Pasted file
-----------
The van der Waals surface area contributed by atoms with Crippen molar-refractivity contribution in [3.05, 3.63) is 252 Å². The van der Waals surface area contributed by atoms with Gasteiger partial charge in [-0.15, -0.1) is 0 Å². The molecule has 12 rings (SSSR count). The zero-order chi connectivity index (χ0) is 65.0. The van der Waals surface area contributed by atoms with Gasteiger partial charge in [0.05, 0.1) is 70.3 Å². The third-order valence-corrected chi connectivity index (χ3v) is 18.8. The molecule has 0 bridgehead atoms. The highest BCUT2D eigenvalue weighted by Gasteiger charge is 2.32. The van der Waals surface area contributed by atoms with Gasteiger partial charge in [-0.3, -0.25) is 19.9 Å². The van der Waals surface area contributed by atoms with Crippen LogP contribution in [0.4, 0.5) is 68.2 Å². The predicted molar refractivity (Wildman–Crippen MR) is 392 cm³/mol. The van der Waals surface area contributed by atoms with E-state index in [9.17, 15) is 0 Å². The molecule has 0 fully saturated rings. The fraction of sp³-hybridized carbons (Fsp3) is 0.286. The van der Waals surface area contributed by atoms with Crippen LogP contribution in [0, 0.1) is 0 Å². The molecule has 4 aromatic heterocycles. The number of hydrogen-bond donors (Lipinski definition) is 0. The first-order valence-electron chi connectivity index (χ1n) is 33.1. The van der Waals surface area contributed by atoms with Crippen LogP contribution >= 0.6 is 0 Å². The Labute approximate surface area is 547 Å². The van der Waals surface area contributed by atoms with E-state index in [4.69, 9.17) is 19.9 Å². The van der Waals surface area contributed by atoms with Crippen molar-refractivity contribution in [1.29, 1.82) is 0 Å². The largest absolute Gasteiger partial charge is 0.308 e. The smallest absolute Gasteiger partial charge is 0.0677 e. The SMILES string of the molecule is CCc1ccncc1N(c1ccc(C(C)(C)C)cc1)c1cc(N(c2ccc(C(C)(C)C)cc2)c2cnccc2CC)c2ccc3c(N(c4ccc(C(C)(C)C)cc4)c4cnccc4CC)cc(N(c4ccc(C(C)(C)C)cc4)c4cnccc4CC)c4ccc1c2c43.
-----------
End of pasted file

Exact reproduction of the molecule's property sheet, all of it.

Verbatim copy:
The van der Waals surface area contributed by atoms with Crippen molar-refractivity contribution in [3.05, 3.63) is 252 Å². The van der Waals surface area contributed by atoms with Gasteiger partial charge in [-0.15, -0.1) is 0 Å². The molecule has 12 rings (SSSR count). The zero-order chi connectivity index (χ0) is 65.0. The van der Waals surface area contributed by atoms with Gasteiger partial charge in [0.05, 0.1) is 70.3 Å². The third-order valence-corrected chi connectivity index (χ3v) is 18.8. The molecule has 0 bridgehead atoms. The highest BCUT2D eigenvalue weighted by Gasteiger charge is 2.32. The van der Waals surface area contributed by atoms with Gasteiger partial charge in [-0.3, -0.25) is 19.9 Å². The van der Waals surface area contributed by atoms with Crippen LogP contribution in [0.4, 0.5) is 68.2 Å². The predicted molar refractivity (Wildman–Crippen MR) is 392 cm³/mol. The van der Waals surface area contributed by atoms with E-state index in [9.17, 15) is 0 Å². The molecule has 0 fully saturated rings. The fraction of sp³-hybridized carbons (Fsp3) is 0.286. The van der Waals surface area contributed by atoms with Crippen LogP contribution in [0, 0.1) is 0 Å². The molecule has 4 aromatic heterocycles. The number of hydrogen-bond donors (Lipinski definition) is 0. The first-order valence-electron chi connectivity index (χ1n) is 33.1. The van der Waals surface area contributed by atoms with Crippen LogP contribution >= 0.6 is 0 Å². The Labute approximate surface area is 547 Å². The van der Waals surface area contributed by atoms with E-state index in [4.69, 9.17) is 19.9 Å². The van der Waals surface area contributed by atoms with Crippen molar-refractivity contribution in [1.29, 1.82) is 0 Å². The largest absolute Gasteiger partial charge is 0.308 e. The smallest absolute Gasteiger partial charge is 0.0677 e. The SMILES string of the molecule is CCc1ccncc1N(c1ccc(C(C)(C)C)cc1)c1cc(N(c2ccc(C(C)(C)C)cc2)c2cnccc2CC)c2ccc3c(N(c4ccc(C(C)(C)C)cc4)c4cnccc4CC)cc(N(c4ccc(C(C)(C)C)cc4)c4cnccc4CC)c4ccc1c2c43.